Effects of harvest and length limits on shovelnose sturgeon in the upper Wabash River, Indiana


Author's address: Trent M. Sutton, School of Fisheries and Ocean Sciences, University of Alaska Fairbanks, 245 O’Neill Building, Fairbanks, AK 99775, USA
E-mail: tsutton@sfos.uaf.edu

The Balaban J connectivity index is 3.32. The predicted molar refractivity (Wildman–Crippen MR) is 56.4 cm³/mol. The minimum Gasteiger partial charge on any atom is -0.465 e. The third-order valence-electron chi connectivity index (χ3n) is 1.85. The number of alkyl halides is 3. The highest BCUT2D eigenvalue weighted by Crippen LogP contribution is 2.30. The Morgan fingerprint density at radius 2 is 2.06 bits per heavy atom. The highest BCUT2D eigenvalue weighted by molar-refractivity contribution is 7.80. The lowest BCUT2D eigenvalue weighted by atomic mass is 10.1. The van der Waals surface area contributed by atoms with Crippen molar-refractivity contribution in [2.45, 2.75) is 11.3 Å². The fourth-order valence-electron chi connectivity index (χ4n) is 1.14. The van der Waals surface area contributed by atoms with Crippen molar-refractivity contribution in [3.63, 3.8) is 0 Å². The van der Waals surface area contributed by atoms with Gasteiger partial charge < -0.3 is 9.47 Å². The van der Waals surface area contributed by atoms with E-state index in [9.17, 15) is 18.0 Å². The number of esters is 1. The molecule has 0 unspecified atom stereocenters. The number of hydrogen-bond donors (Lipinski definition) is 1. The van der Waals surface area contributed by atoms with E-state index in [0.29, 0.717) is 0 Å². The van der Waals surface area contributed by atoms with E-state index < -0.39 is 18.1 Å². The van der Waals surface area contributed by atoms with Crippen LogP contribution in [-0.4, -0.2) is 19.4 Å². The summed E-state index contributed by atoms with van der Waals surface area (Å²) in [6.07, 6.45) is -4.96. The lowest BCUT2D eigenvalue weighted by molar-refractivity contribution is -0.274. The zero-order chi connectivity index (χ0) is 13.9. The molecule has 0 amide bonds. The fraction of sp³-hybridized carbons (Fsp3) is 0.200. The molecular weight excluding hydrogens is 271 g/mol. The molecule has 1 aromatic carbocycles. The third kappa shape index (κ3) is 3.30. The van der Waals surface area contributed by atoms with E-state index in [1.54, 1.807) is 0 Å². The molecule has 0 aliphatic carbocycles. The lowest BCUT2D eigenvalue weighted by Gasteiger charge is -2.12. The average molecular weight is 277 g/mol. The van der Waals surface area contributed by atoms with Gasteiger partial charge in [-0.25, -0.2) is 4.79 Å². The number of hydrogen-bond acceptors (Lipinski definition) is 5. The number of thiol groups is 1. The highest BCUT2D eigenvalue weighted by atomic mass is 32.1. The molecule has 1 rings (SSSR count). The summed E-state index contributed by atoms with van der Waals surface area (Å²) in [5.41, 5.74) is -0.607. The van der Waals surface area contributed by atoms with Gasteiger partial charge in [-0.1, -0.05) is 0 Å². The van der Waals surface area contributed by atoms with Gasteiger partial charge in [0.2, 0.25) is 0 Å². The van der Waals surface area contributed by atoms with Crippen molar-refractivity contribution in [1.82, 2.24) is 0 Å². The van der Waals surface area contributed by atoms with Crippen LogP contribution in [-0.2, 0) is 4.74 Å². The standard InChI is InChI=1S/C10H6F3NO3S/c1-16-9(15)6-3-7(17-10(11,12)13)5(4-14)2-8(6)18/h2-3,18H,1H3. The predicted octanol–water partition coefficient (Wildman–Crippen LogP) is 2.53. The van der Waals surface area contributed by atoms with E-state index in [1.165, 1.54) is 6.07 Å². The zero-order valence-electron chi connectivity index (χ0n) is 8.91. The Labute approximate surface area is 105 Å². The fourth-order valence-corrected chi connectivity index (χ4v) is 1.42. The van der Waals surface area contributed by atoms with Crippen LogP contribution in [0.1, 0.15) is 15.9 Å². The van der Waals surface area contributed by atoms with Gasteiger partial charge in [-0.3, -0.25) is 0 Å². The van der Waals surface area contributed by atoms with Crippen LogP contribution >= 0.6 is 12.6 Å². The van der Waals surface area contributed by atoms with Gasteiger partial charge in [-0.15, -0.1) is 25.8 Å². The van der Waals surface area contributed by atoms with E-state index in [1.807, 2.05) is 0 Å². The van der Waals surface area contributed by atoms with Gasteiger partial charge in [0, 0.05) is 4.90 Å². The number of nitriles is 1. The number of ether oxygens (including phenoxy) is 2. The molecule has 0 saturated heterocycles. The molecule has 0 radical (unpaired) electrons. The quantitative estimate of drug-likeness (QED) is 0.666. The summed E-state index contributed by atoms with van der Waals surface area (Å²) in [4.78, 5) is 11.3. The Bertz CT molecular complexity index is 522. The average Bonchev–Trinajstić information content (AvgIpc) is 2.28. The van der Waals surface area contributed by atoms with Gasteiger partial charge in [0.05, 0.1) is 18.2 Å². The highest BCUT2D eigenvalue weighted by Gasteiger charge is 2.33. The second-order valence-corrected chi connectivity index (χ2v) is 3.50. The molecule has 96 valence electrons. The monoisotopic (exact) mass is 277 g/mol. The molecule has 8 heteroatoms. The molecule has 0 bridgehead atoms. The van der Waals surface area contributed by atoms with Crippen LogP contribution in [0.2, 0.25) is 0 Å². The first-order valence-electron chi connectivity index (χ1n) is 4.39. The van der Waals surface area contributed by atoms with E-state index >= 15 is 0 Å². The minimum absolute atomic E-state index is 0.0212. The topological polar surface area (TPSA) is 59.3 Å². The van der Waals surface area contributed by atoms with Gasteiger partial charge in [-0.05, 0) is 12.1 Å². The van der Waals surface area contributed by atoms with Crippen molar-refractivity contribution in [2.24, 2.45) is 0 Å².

Shovelnose sturgeon Scaphirhynchus platorynchus are one of the few sturgeon species that currently support sustainable commercial harvest. However, harvest closures for many Eurasian sturgeons have resulted in increased exploitation of this fishery, thereby raising concerns about the sustainability of shovelnose sturgeon resources. As a result, the maintenance of self-sustaining shovelnose sturgeon populations will require the estimation of appropriate harvest levels. This study used an age-structured population model to examine the effects of harvest (u = 0.15–0.75) and length restrictions on population abundance, mean length-at-harvest, biomass, yield, and reproductive potential of female shovelnose sturgeon in the upper Wabash River, Indiana. Model simulations for four hypothetical length-restriction scenarios (610- to 813-mm reverse slot limit, and a 610-, 635-, and 660-mm minimum length limit) were compared to outputs with no restriction. All population parameters within each length-restriction scenario declined with increases in harvest level. For each harvest level, all population parameters increased as length limits became more restrictive. The reverse slot limit and 610-mm minimum length limit provided adequate protection to allow population parameters to increase through an annual harvest level of 0.55. However, these length restrictions were not sufficiently conservative to warrant implementation due to their similarity to length-at-maturity of female shovelnose sturgeon. The implementation of a 635-mm minimum length limit would protect female shovelnose sturgeon from harvest rates >0.75, allow 92% of the females to remain available for harvest, and minimize short-term (<30 years) declines in yield. Further, sensitivity and robustness analyses suggested that the 635-mm minimum length limit would allow population parameters to increase even at the worst-case scenario. As a result, the 635-mm minimum length limit was recommended as the most appropriate regulation to promote conservation and sustainable harvest of shovelnose sturgeon in the upper Wabash River.